Send ‘Em To The StorePosted: February 16, 2013
“What are you supposed to do with a baby?” “I don’t know, make ‘em go to the store for ya?”
This was the exchange between two characters in a movie played by Bette Midler and John Goodman. Midler’s character is unmarried and unexpectedly pregnant and her best buddy responds to her fears with this simple and light-hearted reply.
It’s an exchange I always remember because I found myself in a similar situation over 25 years ago. What did I know about having a child or raising a human being? Not a thing! Just the stuff I learned as a child growing up and being raised by people I loved.
A friend of mine whose relationship with his mother was a positive one, would tell me about these trips to the store his mother would make him go on. Comical stories as told by my friend. If he came home with the wrong thing she would make him go right back to get the right thing. And his mother would not only make him go to the corner grocery store or the neighborhood grocery store but she would often have him go to grocery stores that were subway-rides away. Since my friend would much rather be out playing baseball, it was in his best interest to get it right the first time.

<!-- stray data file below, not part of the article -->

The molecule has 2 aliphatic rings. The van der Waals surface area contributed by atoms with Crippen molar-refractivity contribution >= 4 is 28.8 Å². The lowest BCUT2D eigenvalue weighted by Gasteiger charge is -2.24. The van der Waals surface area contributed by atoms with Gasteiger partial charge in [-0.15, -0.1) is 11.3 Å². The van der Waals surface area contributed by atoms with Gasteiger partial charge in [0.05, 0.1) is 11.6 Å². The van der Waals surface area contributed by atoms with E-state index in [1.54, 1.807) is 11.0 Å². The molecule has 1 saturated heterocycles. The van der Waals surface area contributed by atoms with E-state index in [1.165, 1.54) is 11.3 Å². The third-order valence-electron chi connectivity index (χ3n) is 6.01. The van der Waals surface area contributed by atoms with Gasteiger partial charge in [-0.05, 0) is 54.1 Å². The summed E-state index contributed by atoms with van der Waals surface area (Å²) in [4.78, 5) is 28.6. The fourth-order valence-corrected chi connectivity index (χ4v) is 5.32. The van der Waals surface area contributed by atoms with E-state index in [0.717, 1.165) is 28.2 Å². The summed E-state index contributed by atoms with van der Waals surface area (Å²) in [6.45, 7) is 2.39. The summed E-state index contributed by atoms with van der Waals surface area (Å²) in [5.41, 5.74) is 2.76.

I have to confess that I never made my son go to the store for me, though it would have been a tremendous help if I did. I realize I did us both a disservice. I gave the message that I didn’t need the help and also that he perhaps was incapable of providing the help.
This small life story has a big message for me. Getting your child to do things to help is significant. They learn that they are part of the solution and that their actions affect the family. They learn that they are capable and that their mother — that sacred and powerful being — is human and fallible.
On the surface, they learn to interact and negotiate with adults as my friend had to return items he purchased from the grocer in error. They learn about money, the cost of things, and about traveling around the city. They learn that doing their best to get it right is not only for their mom’s benefit but for their family’s benefit too. And getting it right the first time allows them to play those all-important games.
Raising a child is hard and wonderful and full of surprises and if you think too hard about what to do next, you can miss the simple ideas and solutions such as “making ‘em go to the store for ya”.